“It’s only the best that I know. It doesn’t mean I’m going to be better than every person in the world. I just want to realize the potential that I feel that I have, and I think individually as a pursuit for everyone, not just in art, but in their lives just go out with intention and purpose. Take yourself seriously.”

Shownotes

  • about Cebo
    • Creative Director of Misfit Inc.
      • translator at every stage of the proccess
      • designer by trade, learned to code in multiple languages, degree in writing
      • maintain continuity
      • uplift developing areas
      • everyone at Misfit has a spectrum of skills
  • interests growing up
    • grew up really poor in Panama City Beach
    • only outlet was football, started when he was five
    • played into college
    • owns weightlifting record for state of Florida
    • was also very good at writing
      • kept it to himself
    • was fast and strong, but was only 5′ 3″
      • had walk on scholarships to many schools in the south
    • went to Lindenwood University because they were the only school to offer him full scholarship
      • driving to college was first time on freeway
      • did well in football
    • made the shift from athletics to creativity
      • teacher told him he should major in writing
      • gave him a book to write in every day – poetry/writing/etc.
      • realized he enjoyed doing it
      • she entered him into writing competition for seniors, and he won as a freshman
      • players will disown you if you talk too eloquently
      • academics will say you are a football player
      • had a difficult time adjusting
      • realized he wouldn’t make NFL, so he shifted to writing and wrote his first book
      • moved to California after graduating to write
    • move didn’t work out so he went back to Florida to work at a hotel
      • spent 2-3 years at front desk watching people on vacation
      • went to manager at hotel to be marketing person
        • manager told him he needed to know how to build a website
        • he didn’t know anything about websites, but convinced manager he could
        • manager left for a few months, and he learned to build site during his absence
        • taught himself how to design in Photoshop and used Dreamweaver to learn how to code
      • did a little bit of everything for the hotel
        • he still felt unhappy
    • friend taught him how to use writing skills for the web
      • found a way to mix design and code
      • realized he could mix all his skills together
    • made spring break website which allowed him to create his own business
    • going to friend’s conference where AJ Leon was the keynote speaker
      • AJ spoke about living a life of intention
      • made it a point to go back that night to talk to AJ
      • AJ found him and they talked about Shakespeare for hours on the beach
      • couple of months later AJ called him and asked him to come to London
    • travels the world with Misfit creating art in every medium they can

20:32 “I remember thinking ‘Okay you gave up football, the thing that gave you all this praise and had you on this trajectory to be a writer and now you’re at a hotel working a desk job that you hate.’ And I had to come to grips with that. I didn’t know what to do.”

25:29 “I was able to sort of begin to see I could mix all these things together. It didn’t have to be individual disciplines. I didn’t have to partition… Honestly, Kevin, I struggled with it for years and years because so many people would say to me ‘You have to specialize… Are you a designer? A developer? What are you? Are you this? Are you that?’ And I never knew.”

26:52 “I couldn’t specialize. I wanted to do all of them, do all of it well, do every facet of it very very well and be the best I can be at each of them. And that sort of changed, A, my approach to what I was working on, but it also allowed me to accept what I had been all those years growing up where I thought I was this or I thought I was that. Some people said I was this. Some people said I was that, and I sorta realized I was all of that, and that’s okay. It’s okay to be everything as long as you can elevate all of those pieces to art and make it what you want.”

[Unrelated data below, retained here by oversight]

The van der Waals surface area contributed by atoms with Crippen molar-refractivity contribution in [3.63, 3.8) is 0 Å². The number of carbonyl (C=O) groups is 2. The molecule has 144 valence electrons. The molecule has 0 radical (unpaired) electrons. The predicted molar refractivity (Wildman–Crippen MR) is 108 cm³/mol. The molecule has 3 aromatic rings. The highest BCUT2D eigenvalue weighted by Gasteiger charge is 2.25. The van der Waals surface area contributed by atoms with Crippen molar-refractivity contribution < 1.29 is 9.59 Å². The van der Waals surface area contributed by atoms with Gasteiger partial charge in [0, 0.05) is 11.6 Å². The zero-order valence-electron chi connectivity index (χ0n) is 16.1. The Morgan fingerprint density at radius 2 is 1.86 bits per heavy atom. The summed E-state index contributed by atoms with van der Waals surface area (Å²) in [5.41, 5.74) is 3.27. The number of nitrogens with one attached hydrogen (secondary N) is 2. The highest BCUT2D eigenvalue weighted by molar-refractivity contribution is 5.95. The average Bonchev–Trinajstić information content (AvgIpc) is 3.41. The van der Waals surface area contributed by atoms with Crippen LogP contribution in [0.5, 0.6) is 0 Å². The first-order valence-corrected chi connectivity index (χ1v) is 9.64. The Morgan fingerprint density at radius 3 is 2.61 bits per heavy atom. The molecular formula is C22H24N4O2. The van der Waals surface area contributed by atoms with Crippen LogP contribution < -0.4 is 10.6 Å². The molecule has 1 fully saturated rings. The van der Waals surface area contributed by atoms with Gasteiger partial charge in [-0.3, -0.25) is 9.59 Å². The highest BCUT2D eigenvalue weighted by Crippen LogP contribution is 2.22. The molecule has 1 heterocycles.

27:30 “I sort of went from a football player to a writer, to a web developer, to a little bit of everything, and those skills, that sort of ability to understand you can be good at all the things you aspire to be good at, to see them as one thing and not individual things, led me to be the creative director for Misfit.”

30:53 “it’s the strangest thing to realize you are where you’re supposed to be… The moment that you look around and it feels like I’m swimming with the current. It doesn’t feel like I’m fighting against it which I felt like I’ve been doing for so much of my life.”

31:25 “All those skills that I sort of accrued over time and all those strange circumstances all applied to everything I do now. And I have the freedom to sort of allow for those thing to help express whatever it is that’s in front of us.”

  • how football and writing are related
    • football is life in Florida
    • leading the nation as a punt returner in college
    • punts are one of the few moments in a football game where everyone is looking at you
      • processing everything during the moment of a punt
      • figuring out the trajectory of the ball and your surroundings
      • getting praise for being a returner
      • working with a lot of information at one time and needing intellect to process it
    • praise for being football player
      • became homecoming king
      • wanted to be the best at writing too
      • never saw football and writing separately
      • competitive nature pushes us to do our best

35:43 “I always believed you could be praised for both… I remember as a kid being a homecoming king… there was all this love… and I wanted to try to think of myself as a writer, as a creative as a writer, that same praise didn’t come. But what came out of me was my competitive nature. I wanted to be the best. I wanted to be the best at everything, and if it means that the best is getting praised, then that’s what I’m going to get. I want to get it by any means necessary. So I never saw them separately, even though it felt like I was back at where I was too small to get a scholarship, me personally, I’m like ‘Yeah I’m small, but I’m the best you’ll ever see.’ So competitive nature, it just made me want to be better, and the same is true with  anything academic. I just wanted to be the best. And it didn’t matter the medium. It really didn’t.”